The Duke of Cambridge said he believed “enormous progress” could be made in tackling the planet’s environmental problems, while hailing the “groundbreaking nature” of his Earthshot award.
Speaking on a podcast co-hosted by actress Cate Blanchett, William said he intended to focus on scaling up the early contest winners and wanted more solutions to fix the planet led by women and indigenous communities among the 2022 nominees.
The Duke said his appreciation of the natural world was ‘piqued’ by his father and grandfather’s ‘passion’ for him, and described childhood memories of climbing trees, digging ditches and to be in the “wild and damp”.
He also revealed that the preparation for the first awards ceremony for his Earthshot environmental award was “terrifying”, but luckily the event went off without too much of a hitch.
William discussed on Audible’s Climate of Change podcast, hosted by Earthshot Prize board or jury member Blanchett and entrepreneur and climate activist Danny Kennedy, who nominated a number of projects for the competition.
When Blanchett said he seemed “pretty hopeful” that we could “emerge from what appears to be a crisis”, the Duke responded by quoting Christiana Figueres, chair of the board of directors of Earthshot, saying that he felt like a ‘stubborn optimist’.
He added: “She gave me a lot of hope that this could happen and I believe it, and I see it with my own eyes. It’s really inspiring, it’s really hopeful. And I believe that we can make enormous progress.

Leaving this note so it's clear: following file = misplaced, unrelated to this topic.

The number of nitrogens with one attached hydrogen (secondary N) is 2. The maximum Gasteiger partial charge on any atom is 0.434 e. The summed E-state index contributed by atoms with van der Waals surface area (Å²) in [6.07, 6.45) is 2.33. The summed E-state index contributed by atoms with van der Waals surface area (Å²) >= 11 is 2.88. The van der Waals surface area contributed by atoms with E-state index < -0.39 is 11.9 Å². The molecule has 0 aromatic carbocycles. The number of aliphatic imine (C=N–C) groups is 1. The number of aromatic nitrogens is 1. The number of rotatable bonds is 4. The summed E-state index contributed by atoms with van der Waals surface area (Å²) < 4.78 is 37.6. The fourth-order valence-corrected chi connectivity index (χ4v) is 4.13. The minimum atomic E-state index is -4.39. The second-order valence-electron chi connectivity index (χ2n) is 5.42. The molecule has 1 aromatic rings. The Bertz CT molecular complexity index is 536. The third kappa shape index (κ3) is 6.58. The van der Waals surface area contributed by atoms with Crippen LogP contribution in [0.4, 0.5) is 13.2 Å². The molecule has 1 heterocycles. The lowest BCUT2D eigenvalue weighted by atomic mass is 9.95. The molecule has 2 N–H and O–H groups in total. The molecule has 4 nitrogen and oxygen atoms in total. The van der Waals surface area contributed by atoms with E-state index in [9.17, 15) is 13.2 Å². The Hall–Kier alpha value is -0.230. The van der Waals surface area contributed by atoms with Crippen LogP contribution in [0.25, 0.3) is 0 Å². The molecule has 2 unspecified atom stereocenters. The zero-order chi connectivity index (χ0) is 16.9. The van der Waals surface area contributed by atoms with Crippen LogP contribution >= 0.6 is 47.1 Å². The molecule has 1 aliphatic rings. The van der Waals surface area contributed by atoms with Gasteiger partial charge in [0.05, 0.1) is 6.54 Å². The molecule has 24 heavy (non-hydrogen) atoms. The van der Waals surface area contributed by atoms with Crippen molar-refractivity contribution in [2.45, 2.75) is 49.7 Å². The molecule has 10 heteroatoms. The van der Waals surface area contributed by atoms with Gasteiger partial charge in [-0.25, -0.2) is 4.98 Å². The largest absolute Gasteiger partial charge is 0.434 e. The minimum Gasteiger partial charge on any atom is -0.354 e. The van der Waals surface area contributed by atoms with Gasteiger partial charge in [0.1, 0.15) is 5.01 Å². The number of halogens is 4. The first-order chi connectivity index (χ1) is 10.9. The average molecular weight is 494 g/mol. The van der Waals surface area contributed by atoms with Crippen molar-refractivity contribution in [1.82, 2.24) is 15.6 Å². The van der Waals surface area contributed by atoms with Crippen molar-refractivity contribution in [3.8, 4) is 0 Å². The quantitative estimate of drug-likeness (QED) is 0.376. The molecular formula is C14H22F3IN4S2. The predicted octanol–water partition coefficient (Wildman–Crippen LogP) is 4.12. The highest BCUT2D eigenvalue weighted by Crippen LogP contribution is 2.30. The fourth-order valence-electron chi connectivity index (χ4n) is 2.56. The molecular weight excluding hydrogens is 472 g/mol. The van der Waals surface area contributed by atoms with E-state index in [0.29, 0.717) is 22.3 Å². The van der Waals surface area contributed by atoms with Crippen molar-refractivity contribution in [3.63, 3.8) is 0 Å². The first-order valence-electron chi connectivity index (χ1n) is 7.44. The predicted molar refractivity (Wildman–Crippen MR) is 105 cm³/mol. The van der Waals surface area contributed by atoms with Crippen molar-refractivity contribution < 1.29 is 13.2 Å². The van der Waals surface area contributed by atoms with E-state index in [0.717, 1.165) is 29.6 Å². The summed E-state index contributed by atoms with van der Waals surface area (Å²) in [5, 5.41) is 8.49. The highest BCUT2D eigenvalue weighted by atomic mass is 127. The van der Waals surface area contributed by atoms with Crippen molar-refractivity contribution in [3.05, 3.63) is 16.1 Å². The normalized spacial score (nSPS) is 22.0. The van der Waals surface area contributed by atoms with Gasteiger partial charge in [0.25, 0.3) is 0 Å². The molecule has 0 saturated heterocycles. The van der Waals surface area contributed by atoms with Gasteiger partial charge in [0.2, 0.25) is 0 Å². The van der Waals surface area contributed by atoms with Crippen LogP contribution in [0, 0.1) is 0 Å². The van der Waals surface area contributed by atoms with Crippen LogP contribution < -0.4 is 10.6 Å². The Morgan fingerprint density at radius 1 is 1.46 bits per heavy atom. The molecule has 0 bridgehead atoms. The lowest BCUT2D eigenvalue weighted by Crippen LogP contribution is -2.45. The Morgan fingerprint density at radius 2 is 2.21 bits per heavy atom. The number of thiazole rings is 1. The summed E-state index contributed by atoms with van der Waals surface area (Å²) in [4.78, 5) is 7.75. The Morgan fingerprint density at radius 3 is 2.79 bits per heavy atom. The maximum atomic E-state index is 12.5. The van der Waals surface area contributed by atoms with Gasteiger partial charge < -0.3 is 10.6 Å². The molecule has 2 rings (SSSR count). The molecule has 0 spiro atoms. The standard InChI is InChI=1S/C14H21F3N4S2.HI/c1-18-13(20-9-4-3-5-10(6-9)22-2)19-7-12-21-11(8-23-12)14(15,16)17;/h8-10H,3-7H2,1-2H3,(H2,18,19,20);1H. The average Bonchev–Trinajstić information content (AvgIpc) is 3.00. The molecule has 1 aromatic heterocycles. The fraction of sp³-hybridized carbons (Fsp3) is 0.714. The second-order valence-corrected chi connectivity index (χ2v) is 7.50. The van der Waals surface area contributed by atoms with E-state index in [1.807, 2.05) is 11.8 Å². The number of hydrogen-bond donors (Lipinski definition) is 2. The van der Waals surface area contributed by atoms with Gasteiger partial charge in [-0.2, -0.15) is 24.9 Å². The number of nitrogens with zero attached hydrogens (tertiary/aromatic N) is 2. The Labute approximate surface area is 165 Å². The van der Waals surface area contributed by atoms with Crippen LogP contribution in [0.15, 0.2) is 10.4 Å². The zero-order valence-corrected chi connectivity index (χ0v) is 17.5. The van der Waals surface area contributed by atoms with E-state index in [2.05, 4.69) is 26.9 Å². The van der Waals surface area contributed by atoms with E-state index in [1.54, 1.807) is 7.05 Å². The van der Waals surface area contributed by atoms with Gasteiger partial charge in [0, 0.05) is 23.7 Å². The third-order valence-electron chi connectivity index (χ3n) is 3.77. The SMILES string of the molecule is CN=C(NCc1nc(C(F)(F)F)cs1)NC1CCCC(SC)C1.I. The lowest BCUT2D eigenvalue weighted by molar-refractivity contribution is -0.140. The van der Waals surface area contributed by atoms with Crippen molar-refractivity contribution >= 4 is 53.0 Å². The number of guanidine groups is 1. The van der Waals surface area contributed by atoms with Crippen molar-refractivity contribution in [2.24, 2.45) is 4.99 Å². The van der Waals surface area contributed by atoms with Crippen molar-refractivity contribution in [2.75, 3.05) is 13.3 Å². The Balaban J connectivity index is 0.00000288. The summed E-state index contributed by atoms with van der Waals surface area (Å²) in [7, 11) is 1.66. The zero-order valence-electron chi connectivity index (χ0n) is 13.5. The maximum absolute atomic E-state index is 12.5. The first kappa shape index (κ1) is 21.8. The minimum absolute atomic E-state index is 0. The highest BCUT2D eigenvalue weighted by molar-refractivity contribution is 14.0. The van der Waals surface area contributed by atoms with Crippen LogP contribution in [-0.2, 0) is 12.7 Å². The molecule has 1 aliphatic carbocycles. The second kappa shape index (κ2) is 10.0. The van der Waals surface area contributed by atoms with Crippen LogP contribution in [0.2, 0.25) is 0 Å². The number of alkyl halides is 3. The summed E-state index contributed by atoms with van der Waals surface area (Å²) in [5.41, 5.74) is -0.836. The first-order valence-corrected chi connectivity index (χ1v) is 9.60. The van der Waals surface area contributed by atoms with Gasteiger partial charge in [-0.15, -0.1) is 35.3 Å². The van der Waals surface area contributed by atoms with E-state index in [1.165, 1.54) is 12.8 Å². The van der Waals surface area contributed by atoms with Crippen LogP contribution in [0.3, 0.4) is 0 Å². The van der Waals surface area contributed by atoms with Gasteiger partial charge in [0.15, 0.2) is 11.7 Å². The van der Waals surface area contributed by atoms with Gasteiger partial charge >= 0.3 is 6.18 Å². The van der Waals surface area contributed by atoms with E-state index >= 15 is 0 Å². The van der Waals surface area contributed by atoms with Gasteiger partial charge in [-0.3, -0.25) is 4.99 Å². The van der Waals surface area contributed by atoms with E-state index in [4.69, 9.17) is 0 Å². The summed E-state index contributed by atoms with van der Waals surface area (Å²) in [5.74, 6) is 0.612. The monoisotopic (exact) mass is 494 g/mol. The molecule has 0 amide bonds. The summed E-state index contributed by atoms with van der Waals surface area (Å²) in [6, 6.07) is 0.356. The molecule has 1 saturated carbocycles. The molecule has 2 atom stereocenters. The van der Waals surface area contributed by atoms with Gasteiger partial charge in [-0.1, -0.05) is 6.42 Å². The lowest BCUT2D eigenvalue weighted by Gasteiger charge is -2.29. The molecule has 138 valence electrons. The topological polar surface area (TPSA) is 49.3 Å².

“In the same way that Earthshot is a team game for me, and as you know Cate, I said that to the members of the awards council, to all of you, it’s everyone doing their part and helping and supports what we’re trying to do – it’s all of us together.
“In the same collective spirit, it would be great if we could approach climate change and environmental things in the same way.
“I really think it can be done in much longer than expected, because the solutions exist. There are real solutions to these problems.
The inaugural Earthshot Prize ceremony took place last October at Alexandra Palace in London and among those who walked the event’s ‘green carpet’ was Harry Potter star Emma Watson in a bride made up of 10 dresses from Oxfam, and Dame Emma Thompson.
The ceremony saw a £1million prize awarded to each of the five category winners – protecting and restoring nature; clean our air; revive our oceans; building a world without waste; and fix our climate – and organizers said if their ideas come to fruition by 2030, it will improve everyone’s lives.
Nominations are open for the 2022 Earthshot Prize hosted in the United States, but the Duke said they have yet to decide which city will host it and he wants to get a wider representation from the nominees.
He said: “What I would like to see personally is that I would like to see more solutions led by women and more solutions led by indigenous communities.
“But over the next nine months what we really need to focus on is scaling up the winners and finalists of 2021, that’s what’s really important to us – that’s the changing nature of the nature of the Earthshot prize.”
The Duke traveled to the Bahamas last month where he visited the winners of the revive our oceans category – the Coral Vita project which grows coral on land to replant in the oceans, giving new life to the dying marine habitat.
Asked about his interest in the natural world, he said Sir David Attenborough’s documentaries revealed there was a “wider world to explore” when he was younger.
He added: “And I think my grandfather, my father, both of them passionate and interested in this area for many years, kind of piqued my interest and curiosity.
“So growing up I was surrounded by a kind of adventure and this idea of exploring and being in the garden. I used to spend hours climbing trees, digging ditches and all sorts of things – hiding in dens and all sorts around the garden.
“So I loved being outside in the wild and wet kind.”